Why IT Solutions Are Never Simple
10:37 AM Wednesday April 1, 2009
Without concerted effort, what was once neat and tidy becomes marred and messy. Just finding something in the garage feels like an archaeological expedition. Periodically, when someone dies, or relocates, or becomes disgusted, there's a whirlwind of activity to purge and reorganize. This cathartic experience is followed by a brief period of exhilaration, until time passes and entropy exerts itself once again.
So of course the airlines didn't intend to build "multiple old computer systems that don't share information well." When these systems were initially constructed (in the 60s and 70s), they were neat and tidy. Application requirements were defined from the point of view of a department and the needs of the people within it. The approach to programming reflected a simple and static world where it was the norm to embed data and business rules together with the logic necessary to support a business function — for example, to book and manage reservations. No one conceived that customers would book their own travel, that airlines would merge and spin off, that competing airlines would sell seats through code share agreements, or that competition would become so fierce as to necessitate greeting them by name and remembering their favorite drink.
To respond to these demands in a timely manner, IT did what we all do. They packed as much as they could in the existing "application" garages. When it became impossible to enter them without breaking something, they built new ones to store additional, but redundant, data, business rules, and logic. In an attempt to coordinate these applications to support business processes, they built a myriad of point-to-point interfaces between the applications. As a result of these seemingly efficient but short-sighted approaches, the systems architecture of the average 20+ year company looks something like this (aptly named, the "scare" diagram):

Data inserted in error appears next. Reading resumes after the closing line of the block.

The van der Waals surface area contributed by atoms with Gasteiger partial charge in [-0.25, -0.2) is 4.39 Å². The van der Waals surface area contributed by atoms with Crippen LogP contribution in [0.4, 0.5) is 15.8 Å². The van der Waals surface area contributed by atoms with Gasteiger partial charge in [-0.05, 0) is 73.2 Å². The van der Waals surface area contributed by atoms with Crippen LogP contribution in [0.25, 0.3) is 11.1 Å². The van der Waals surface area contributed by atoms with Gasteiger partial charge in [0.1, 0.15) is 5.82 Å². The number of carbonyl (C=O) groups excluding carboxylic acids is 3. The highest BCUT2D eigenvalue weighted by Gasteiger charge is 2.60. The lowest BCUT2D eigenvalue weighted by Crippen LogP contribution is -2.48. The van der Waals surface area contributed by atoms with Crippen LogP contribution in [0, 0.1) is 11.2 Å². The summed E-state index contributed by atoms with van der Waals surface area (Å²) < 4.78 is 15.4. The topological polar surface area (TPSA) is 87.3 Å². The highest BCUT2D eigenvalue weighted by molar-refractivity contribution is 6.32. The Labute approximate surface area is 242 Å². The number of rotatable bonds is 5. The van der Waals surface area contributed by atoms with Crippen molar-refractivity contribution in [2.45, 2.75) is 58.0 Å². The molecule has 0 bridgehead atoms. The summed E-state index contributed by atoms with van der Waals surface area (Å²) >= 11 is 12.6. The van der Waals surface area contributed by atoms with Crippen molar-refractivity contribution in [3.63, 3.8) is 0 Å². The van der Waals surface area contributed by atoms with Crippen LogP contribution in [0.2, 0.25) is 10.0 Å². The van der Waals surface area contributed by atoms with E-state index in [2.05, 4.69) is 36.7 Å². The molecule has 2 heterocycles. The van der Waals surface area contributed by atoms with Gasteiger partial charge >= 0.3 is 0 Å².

Because of this complexity, many companies don't have a definitive understanding of their customers, products, and performance and have difficulty modifying business processes in response to new opportunities and competitive realities. Furthermore, they devote the lion's share of their IT spend to maintaining existing systems rather than innovating new capabilities.
This isn't new news, of course. During the 1990's, we started to realize that IT systems often inhibited rather than enabled change. Since then, IT and business leaders have been working hard to increase agility by replacing systems and using new approaches to promote integration and commonality. Along the way, we have learned that:
IT isn't alone in the need to simplify. As Rosabeth Moss Kanter pointed out, "Companies sow the seeds of their own decline in adding too many things — product variations, business units, independent subsidiaries — without integrating them." Keep in mind that, since IT architectures mirror the inherent complexity of the businesses that they support, it's impossible to have a truly agile and cost-effective technical architecture without simplified business architecture.
It's hard to say "no" to the extra product line, merger, reporting package or, for that matter, bicycle. Simplicity's just not that simple. How are you doing getting there?